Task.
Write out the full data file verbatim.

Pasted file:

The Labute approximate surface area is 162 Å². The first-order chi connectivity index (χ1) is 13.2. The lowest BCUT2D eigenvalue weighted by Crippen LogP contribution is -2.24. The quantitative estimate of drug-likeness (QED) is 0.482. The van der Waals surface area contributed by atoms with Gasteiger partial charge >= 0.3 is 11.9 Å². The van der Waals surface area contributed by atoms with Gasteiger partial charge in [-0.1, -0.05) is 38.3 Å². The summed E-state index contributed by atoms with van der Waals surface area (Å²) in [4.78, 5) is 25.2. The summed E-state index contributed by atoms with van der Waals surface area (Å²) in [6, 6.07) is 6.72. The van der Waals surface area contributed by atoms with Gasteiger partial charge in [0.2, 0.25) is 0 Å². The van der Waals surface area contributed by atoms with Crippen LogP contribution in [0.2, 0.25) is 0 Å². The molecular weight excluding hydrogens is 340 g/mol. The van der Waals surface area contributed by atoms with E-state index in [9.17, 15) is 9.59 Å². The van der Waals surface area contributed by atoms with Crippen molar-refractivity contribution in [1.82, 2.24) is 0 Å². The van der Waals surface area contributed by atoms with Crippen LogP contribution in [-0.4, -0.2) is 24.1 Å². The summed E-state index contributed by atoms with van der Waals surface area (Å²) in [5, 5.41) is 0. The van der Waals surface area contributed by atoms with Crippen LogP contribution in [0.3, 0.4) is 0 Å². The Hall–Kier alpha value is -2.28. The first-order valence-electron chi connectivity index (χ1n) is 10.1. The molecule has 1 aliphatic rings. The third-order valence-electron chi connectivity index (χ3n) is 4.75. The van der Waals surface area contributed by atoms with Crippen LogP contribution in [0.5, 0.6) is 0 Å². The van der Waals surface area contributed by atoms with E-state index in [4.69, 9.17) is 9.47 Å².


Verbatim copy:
The Labute approximate surface area is 162 Å². The first-order chi connectivity index (χ1) is 13.2. The lowest BCUT2D eigenvalue weighted by Crippen LogP contribution is -2.24. The quantitative estimate of drug-likeness (QED) is 0.482. The van der Waals surface area contributed by atoms with Gasteiger partial charge >= 0.3 is 11.9 Å². The van der Waals surface area contributed by atoms with Gasteiger partial charge in [-0.1, -0.05) is 38.3 Å². The summed E-state index contributed by atoms with van der Waals surface area (Å²) in [4.78, 5) is 25.2. The summed E-state index contributed by atoms with van der Waals surface area (Å²) in [6, 6.07) is 6.72. The van der Waals surface area contributed by atoms with Gasteiger partial charge in [0.2, 0.25) is 0 Å². The van der Waals surface area contributed by atoms with Crippen LogP contribution in [0.2, 0.25) is 0 Å². The molecular weight excluding hydrogens is 340 g/mol. The van der Waals surface area contributed by atoms with E-state index in [9.17, 15) is 9.59 Å². The van der Waals surface area contributed by atoms with Crippen molar-refractivity contribution in [1.82, 2.24) is 0 Å². The van der Waals surface area contributed by atoms with Crippen LogP contribution in [-0.4, -0.2) is 24.1 Å². The summed E-state index contributed by atoms with van der Waals surface area (Å²) in [5, 5.41) is 0. The van der Waals surface area contributed by atoms with Crippen LogP contribution in [0.3, 0.4) is 0 Å². The Hall–Kier alpha value is -2.28. The first-order valence-electron chi connectivity index (χ1n) is 10.1. The molecule has 1 aliphatic rings. The third-order valence-electron chi connectivity index (χ3n) is 4.75. The van der Waals surface area contributed by atoms with Crippen LogP contribution in [0.5, 0.6) is 0 Å². The van der Waals surface area contributed by atoms with E-state index in [4.69, 9.17) is 9.47 Å².